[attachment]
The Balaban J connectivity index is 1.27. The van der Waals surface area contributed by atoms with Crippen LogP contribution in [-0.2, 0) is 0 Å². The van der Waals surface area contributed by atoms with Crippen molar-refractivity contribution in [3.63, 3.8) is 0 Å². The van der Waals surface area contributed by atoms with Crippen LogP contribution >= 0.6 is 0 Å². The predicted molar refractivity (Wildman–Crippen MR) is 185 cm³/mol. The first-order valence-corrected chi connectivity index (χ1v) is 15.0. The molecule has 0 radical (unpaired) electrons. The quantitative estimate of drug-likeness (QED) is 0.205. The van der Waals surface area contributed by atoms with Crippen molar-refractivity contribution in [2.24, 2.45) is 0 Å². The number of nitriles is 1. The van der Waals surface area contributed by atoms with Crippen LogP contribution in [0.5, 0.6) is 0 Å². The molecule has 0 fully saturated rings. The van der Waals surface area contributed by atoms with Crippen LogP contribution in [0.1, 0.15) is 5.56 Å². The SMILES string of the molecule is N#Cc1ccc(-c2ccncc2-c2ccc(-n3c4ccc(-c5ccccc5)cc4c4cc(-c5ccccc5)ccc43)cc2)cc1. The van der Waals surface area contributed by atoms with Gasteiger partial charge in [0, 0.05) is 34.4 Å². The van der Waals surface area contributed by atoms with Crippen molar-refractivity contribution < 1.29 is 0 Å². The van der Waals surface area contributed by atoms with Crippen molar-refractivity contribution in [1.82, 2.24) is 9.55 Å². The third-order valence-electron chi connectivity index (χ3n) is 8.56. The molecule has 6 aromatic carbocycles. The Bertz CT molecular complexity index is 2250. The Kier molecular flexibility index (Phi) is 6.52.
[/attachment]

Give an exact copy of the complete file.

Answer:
The Balaban J connectivity index is 1.27. The van der Waals surface area contributed by atoms with Crippen LogP contribution in [-0.2, 0) is 0 Å². The van der Waals surface area contributed by atoms with Crippen molar-refractivity contribution in [3.63, 3.8) is 0 Å². The van der Waals surface area contributed by atoms with Crippen LogP contribution >= 0.6 is 0 Å². The predicted molar refractivity (Wildman–Crippen MR) is 185 cm³/mol. The first-order valence-corrected chi connectivity index (χ1v) is 15.0. The molecule has 0 radical (unpaired) electrons. The quantitative estimate of drug-likeness (QED) is 0.205. The van der Waals surface area contributed by atoms with Crippen molar-refractivity contribution in [2.24, 2.45) is 0 Å². The number of nitriles is 1. The van der Waals surface area contributed by atoms with Crippen LogP contribution in [0.5, 0.6) is 0 Å². The molecule has 0 fully saturated rings. The van der Waals surface area contributed by atoms with Crippen LogP contribution in [0.1, 0.15) is 5.56 Å². The SMILES string of the molecule is N#Cc1ccc(-c2ccncc2-c2ccc(-n3c4ccc(-c5ccccc5)cc4c4cc(-c5ccccc5)ccc43)cc2)cc1. The van der Waals surface area contributed by atoms with Gasteiger partial charge in [0, 0.05) is 34.4 Å². The van der Waals surface area contributed by atoms with Crippen molar-refractivity contribution < 1.29 is 0 Å². The van der Waals surface area contributed by atoms with Crippen molar-refractivity contribution in [1.82, 2.24) is 9.55 Å². The third-order valence-electron chi connectivity index (χ3n) is 8.56. The molecule has 6 aromatic carbocycles. The Bertz CT molecular complexity index is 2250. The Kier molecular flexibility index (Phi) is 6.52.